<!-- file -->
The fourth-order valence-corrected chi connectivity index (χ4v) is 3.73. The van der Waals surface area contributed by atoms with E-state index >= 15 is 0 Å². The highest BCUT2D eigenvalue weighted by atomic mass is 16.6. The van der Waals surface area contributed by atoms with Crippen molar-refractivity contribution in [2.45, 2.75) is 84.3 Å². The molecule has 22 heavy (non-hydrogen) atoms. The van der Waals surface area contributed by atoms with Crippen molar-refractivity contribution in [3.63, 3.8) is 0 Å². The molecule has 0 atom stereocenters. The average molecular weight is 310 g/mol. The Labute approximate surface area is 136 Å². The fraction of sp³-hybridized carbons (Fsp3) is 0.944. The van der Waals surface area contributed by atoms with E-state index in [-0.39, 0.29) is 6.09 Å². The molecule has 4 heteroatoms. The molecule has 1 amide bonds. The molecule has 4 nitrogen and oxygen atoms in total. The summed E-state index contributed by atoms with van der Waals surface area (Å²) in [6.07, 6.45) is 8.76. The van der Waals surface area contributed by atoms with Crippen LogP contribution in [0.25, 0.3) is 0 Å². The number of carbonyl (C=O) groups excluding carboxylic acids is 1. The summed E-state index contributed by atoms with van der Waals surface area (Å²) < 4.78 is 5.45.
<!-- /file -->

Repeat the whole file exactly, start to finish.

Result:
The fourth-order valence-corrected chi connectivity index (χ4v) is 3.73. The van der Waals surface area contributed by atoms with E-state index >= 15 is 0 Å². The highest BCUT2D eigenvalue weighted by atomic mass is 16.6. The van der Waals surface area contributed by atoms with Crippen molar-refractivity contribution in [2.45, 2.75) is 84.3 Å². The molecule has 22 heavy (non-hydrogen) atoms. The van der Waals surface area contributed by atoms with Crippen molar-refractivity contribution in [3.63, 3.8) is 0 Å². The molecule has 0 atom stereocenters. The average molecular weight is 310 g/mol. The Labute approximate surface area is 136 Å². The fraction of sp³-hybridized carbons (Fsp3) is 0.944. The van der Waals surface area contributed by atoms with E-state index in [-0.39, 0.29) is 6.09 Å². The molecule has 4 heteroatoms. The molecule has 1 amide bonds. The molecule has 4 nitrogen and oxygen atoms in total. The summed E-state index contributed by atoms with van der Waals surface area (Å²) in [6.07, 6.45) is 8.76. The van der Waals surface area contributed by atoms with Crippen LogP contribution in [0.25, 0.3) is 0 Å². The number of carbonyl (C=O) groups excluding carboxylic acids is 1. The summed E-state index contributed by atoms with van der Waals surface area (Å²) < 4.78 is 5.45.